Stone: How it’s being presented to consumers is really interesting too.
Desir: Right. We are very impressed by the packaging, the logo, the design elements, visual identity. In interviews, the designer has said that this is a field in which Snoop is indeed a connoisseur, and they wanted the product to look upscale and to appeal to all types of consumers. The products, which include various strains of marijuana, chocolates, chews, gummies, and more, are packaged really beautifully.
But at the same time, they were trying to move away from some of the more expected imagery that would be associated with cannabis products. In doing so, they elevated it. They say they were inspired by the experience of unboxing an Apple product.
Stone: Is the visual approach in line with Snoop’s personal brand?
Desir: We don’t think anyone can tell you what a Snoop product is “supposed” to look like. The Snoop Dogg of the early ‘90s is different from the Snoop we know now. He’s more sophisticated and mature; his music has also evolved through the years.
He’s created a luxury-looking brand, a highly valued offering. The packaging designer intentionally moved away from a stereotypical and expected “Rasta, crunchy, outlaw” look that some might expect from a marijuana product. Consumers wouldn’t necessarily expect this type of packaging – it feels elegant. And that makes sense. The marijuana category is becoming very competitive in the markets where it’s legal. It speaks to Snoop’s business acumen that he’s going to great lengths to differentiate his line in this category.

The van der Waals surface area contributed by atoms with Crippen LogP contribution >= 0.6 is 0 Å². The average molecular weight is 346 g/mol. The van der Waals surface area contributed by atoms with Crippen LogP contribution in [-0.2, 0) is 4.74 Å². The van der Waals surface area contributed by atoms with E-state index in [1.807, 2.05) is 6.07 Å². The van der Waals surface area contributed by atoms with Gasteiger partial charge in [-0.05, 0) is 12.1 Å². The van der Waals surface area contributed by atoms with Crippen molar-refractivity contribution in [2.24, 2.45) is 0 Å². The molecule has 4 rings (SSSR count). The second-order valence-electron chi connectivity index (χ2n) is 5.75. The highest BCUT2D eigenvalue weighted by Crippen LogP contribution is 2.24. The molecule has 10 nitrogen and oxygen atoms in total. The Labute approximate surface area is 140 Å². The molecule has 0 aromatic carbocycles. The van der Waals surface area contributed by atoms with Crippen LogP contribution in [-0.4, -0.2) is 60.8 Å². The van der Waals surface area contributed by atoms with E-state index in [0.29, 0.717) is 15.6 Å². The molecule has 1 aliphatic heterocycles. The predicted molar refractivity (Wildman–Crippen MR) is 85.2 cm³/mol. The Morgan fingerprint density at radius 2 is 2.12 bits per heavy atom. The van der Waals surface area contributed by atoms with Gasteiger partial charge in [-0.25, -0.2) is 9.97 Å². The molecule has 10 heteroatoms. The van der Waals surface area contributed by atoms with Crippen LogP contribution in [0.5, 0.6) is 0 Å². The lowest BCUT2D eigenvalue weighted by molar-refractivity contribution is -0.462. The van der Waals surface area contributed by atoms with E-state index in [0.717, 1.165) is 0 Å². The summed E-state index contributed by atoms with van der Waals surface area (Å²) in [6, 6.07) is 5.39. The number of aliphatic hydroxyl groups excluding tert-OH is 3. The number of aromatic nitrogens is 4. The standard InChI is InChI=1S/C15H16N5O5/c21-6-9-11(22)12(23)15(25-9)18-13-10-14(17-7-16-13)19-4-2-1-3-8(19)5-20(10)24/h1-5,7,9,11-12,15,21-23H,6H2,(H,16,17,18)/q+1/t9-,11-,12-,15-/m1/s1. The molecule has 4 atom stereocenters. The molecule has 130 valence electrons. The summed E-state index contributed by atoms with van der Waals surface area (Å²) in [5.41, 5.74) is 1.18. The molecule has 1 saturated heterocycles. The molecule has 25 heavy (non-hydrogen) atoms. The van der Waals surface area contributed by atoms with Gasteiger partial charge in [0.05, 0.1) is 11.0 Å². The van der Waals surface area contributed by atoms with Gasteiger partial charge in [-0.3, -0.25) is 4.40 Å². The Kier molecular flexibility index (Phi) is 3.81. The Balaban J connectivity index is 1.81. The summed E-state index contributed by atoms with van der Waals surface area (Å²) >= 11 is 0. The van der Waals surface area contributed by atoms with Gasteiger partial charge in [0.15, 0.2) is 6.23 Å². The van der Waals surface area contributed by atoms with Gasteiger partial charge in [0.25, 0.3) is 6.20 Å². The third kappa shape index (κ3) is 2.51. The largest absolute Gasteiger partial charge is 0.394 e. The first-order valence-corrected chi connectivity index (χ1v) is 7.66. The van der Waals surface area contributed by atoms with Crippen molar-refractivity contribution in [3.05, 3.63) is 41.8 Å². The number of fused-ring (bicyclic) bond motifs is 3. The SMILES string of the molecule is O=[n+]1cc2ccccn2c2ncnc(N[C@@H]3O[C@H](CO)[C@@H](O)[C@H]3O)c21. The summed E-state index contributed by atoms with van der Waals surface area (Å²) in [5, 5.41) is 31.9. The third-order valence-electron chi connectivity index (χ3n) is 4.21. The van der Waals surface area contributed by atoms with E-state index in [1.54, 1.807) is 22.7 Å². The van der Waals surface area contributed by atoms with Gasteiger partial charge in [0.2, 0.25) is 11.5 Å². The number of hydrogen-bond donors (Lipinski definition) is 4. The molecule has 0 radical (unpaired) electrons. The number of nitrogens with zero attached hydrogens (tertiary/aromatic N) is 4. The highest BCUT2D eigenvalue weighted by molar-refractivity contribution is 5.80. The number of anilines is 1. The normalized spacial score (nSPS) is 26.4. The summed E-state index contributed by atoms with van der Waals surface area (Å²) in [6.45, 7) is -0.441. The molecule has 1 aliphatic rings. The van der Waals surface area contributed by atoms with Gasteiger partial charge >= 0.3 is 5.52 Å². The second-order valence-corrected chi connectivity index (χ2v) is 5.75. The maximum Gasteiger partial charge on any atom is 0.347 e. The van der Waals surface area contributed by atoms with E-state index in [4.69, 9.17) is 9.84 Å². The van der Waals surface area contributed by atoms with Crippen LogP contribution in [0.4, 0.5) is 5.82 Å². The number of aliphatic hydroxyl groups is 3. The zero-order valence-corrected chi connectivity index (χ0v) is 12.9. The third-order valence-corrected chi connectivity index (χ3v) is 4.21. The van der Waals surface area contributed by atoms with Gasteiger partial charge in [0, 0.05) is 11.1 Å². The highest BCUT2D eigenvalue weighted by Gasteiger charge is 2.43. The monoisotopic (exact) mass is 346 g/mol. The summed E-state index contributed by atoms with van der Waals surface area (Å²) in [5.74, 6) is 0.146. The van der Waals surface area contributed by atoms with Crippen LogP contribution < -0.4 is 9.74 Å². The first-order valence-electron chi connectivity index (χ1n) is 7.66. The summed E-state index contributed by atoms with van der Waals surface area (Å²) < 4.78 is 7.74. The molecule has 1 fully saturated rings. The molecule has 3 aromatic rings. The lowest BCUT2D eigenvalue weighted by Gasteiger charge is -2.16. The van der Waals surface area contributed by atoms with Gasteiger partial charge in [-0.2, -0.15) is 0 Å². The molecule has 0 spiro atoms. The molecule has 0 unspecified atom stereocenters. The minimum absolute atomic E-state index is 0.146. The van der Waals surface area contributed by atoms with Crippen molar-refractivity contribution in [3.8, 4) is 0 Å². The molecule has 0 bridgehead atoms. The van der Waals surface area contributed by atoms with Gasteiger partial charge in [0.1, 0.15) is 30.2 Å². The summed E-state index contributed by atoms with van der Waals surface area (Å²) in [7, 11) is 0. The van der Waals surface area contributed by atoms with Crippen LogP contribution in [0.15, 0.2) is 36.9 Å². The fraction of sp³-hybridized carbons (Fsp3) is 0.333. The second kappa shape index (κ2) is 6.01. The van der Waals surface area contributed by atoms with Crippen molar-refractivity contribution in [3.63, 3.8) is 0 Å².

It’s similar to the way we position a lot of celebrities in other lifestyle categories like beauty and fashion. The concept is that a celebrity is saying to consumers: “Based on my experience, I’m going to bring you the best of the best.” And so I think it’s connected to who he is and how he relates to this product category.
Stone: So what’s the key takeaway in Snoop’s approach?
Desir: Like with all celebrity-backed products, the key is authenticity. And this is where Snoop really nails it.
The evolution of cannabis culture mirrors Hip Hop in many ways. It’s moving from a niche – almost an underground scene – to a worldwide popular movement, becoming legal state by state and mainstream. And, although the product is now only available in Colorado, Snoop is smart to get a head start. It’s just a matter of time before other states start legalizing recreational marijuana (in addition to Colorado, Washington, Oregon, Alaska and the District of Columbia have already done so) and Leafs will already be established as a successful brand, ready for expansion state-by-state. Leafs by Snoop is a testament to a movement that is becoming increasingly popular and to Snoop’s business acumen and his ability to capitalize on that movement.